Good sex is sensitive to each other’s needs, but it is also creative. This is why it is important that you have a signal between you that lets your partner know when you need to stop or if you are not ok. I strongly recommend not to confuse the word No. No should mean no. Some people, in the throes of passion, will say No No No. If you can possibly use another word such as yes then you are giving your partner a very clear signal to keep going. If you have arranged before hand that No means No then you have a way of telling your partner very clearly when you have reached your No Line, and you want to stop. If you have said No clearly and your partner disregards you, this gives you important information about his respect for you and what you want in the relationship.
That first conversation about your sexual relationship must include safety. This is incredibly important. Using condoms not only protects you from STD’s but also are an effective way of protecting you from pregnancy. Just because you use a condom does not mean that your sexual relationship should be any less pleasurable. Condoms will protect you from most STD’s but will not protect you from genital herpes. It is generally thought that herpes is only spread when the virus is active. However, there have been cases where herpes have been spread even without the active presence of the virus. Also if someone has a cold sore on any other part of their body, such as the mouth, you should not allow them to be anywhere near your genitals as this virus can be spread to the genital area.
You should also think about whether you want your partner to have an STD test before having sex with them. It can be helpful to tell your partner that you will also have the test. Remember that you should always ask to see the actual test results and not just trust your partner that they have a clear result. There have been cases of people deliberately concealing life threatening illnesses such as AIDS this way.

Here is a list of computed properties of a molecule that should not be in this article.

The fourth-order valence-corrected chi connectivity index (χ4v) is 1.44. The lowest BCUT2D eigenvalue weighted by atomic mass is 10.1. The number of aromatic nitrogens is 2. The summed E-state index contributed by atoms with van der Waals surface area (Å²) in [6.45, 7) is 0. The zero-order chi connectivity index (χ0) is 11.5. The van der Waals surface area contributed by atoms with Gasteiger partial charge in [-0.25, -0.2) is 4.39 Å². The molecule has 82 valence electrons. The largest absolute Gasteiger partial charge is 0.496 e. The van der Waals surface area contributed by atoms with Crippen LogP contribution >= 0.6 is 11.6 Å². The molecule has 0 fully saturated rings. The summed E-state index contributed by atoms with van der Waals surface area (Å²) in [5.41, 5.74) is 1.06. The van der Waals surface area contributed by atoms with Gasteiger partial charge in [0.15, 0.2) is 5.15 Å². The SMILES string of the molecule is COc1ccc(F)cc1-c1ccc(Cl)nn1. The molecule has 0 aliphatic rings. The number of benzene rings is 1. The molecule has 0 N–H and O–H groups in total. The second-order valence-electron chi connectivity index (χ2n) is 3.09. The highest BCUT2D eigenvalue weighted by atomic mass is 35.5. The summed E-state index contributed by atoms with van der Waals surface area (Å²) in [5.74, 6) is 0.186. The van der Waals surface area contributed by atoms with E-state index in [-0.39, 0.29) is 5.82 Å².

If your partner is resistant to using condoms, or resistant to having an STD test, ask yourself if this is someone you want to have a sexual relationship with, remembering that if they are not interested in safer sex, it is highly likely they may be carrying an STD. Every time you have unprotected sex with someone you not only have sex with them but with all the other partners, they have had sex with because your partner is potentially carrying STD’s from every one of them.
Safe Sex is as much about self-care as it is about caring for your partner. If a person who you are with does not worry about safety, then they have little regard for themselves and their own health quite apart from the care they should have for you as their partner.
Self Care and relationship protection.
Having a conversation about sex at the beginning of your relationship is as much about self-care as it is about protecting your relationship. If you are both clear about your expectations, it means you minimise misunderstandings, hurt or even trauma. The way your partner responds to this conversation gives you important information about whether this is a person you want to be with or not.
I empower women to make educated relationship choices, rather than change for their partner.
Choose, Don’t Change